Mali: 3-Day Mourning for 17 Killed Soldiers, State of Emergency Extended

The Malian government has declared three days of mourning following the death of 17 soldiers killed in recent attacks by armed men on pro-government forces.

The council of ministers that announced the decision also extended the state of emergency in the country by 10 days.

At least two groups have claimed responsibility of the Tuesday attack at the Nampala military camp in central Mali. The Islamist group Macina Liberation Front, which is linked to the jihadist organization Ansar Dine and the recently-formed group from the ethnic Peul community, calling itself the National Alliance for the Protection of Peul Identity and Restoration of Justice (ANSIPRJ).

“Despite the actions of the state, the terrorist threat persists … as is evidenced by the recent attacks against the armed and security forces of Mali,” the council of ministers said in a statement.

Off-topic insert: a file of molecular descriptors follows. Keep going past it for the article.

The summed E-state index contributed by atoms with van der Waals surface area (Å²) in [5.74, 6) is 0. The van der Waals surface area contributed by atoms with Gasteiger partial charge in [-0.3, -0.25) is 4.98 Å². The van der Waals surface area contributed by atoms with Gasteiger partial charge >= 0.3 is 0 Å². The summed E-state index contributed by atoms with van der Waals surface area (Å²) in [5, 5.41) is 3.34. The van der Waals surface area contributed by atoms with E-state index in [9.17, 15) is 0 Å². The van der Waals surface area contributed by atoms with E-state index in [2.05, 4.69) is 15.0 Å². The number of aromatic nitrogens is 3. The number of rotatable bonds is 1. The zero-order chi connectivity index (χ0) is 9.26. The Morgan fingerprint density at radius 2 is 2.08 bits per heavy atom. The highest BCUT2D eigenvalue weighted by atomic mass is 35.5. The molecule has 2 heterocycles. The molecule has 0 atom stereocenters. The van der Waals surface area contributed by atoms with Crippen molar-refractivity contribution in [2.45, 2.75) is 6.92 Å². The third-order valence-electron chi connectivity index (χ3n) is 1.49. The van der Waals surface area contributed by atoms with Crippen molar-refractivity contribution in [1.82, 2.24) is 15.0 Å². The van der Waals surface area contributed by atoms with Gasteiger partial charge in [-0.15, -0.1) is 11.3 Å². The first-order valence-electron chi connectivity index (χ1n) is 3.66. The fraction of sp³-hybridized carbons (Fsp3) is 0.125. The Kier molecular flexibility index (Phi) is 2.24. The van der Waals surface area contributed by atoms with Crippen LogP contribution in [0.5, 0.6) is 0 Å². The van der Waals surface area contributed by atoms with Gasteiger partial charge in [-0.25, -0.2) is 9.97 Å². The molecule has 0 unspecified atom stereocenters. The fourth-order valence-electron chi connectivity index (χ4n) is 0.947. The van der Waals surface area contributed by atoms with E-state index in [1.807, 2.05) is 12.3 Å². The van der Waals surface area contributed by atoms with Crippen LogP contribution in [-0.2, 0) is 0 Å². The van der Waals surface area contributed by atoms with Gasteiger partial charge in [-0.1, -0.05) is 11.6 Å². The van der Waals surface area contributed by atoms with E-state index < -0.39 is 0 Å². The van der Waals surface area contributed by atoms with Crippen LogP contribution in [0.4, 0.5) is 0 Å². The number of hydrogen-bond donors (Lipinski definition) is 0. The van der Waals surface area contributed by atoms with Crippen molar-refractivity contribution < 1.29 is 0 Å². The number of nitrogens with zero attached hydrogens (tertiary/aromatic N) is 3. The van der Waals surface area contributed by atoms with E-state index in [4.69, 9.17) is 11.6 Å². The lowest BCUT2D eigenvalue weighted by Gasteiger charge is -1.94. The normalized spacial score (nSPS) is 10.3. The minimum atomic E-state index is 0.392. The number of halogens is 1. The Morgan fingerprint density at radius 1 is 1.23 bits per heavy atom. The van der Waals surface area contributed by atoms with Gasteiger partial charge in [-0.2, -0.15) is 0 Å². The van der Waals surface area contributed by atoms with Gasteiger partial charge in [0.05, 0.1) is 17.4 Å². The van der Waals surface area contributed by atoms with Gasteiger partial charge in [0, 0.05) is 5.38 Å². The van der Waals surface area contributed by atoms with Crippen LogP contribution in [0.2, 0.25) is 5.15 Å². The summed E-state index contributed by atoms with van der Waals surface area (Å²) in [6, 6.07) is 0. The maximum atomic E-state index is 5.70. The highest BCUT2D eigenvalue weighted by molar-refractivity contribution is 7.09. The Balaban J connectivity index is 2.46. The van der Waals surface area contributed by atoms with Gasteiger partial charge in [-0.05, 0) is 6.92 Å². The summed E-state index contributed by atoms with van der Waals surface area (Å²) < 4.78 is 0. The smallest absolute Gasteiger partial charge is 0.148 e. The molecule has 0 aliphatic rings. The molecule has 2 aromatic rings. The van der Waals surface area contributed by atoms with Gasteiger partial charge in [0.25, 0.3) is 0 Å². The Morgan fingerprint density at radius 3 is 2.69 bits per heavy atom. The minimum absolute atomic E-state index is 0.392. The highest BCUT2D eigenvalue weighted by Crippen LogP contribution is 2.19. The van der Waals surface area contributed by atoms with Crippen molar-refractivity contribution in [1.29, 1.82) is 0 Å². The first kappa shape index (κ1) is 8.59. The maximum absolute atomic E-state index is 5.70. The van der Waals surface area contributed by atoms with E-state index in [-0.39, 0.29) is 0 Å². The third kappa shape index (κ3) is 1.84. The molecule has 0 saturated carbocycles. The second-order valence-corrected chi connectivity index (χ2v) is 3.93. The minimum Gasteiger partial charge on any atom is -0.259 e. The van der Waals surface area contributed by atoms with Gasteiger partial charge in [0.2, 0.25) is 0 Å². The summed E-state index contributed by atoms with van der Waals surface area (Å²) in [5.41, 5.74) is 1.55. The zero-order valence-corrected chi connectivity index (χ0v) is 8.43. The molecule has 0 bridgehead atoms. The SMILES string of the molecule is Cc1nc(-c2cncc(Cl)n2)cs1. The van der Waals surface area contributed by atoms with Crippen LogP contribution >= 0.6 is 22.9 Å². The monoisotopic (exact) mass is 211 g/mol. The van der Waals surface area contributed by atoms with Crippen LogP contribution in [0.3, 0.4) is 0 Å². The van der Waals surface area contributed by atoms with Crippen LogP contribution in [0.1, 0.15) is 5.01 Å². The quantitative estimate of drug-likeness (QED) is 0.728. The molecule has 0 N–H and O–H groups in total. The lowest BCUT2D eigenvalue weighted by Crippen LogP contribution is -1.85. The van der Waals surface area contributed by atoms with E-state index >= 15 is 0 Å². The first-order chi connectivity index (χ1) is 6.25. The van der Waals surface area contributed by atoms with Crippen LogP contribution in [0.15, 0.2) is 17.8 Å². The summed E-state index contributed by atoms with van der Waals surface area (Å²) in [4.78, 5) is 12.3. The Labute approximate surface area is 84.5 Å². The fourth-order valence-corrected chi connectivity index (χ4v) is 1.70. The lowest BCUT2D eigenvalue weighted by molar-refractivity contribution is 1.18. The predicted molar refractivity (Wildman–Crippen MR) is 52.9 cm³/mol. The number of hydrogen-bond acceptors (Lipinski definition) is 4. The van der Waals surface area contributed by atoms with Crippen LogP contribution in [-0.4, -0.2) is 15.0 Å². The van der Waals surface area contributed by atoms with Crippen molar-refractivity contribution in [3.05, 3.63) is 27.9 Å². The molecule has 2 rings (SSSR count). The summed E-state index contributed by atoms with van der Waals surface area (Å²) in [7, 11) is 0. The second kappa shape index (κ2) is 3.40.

Despite 11,000 U.N. peacekeepers deployed since the French intervention, militants still launch frequent attacks across Mali and its neighbors.

Last year, three different jihadist groups said they were behind a deadly attack on a hotel in the capital, Bamako.

Around three million people in Mali do not have enough to eat, and some 500,000 in conflict-hit areas in the north need urgent food aid, according to aid agencies in the region.

Medical charity Médecins Sans Frontières (MSF) said it was worried about a lack of health care in northern Mali, where few health centers are functioning and an outbreak of malaria has led to one in two people being infected in some villages.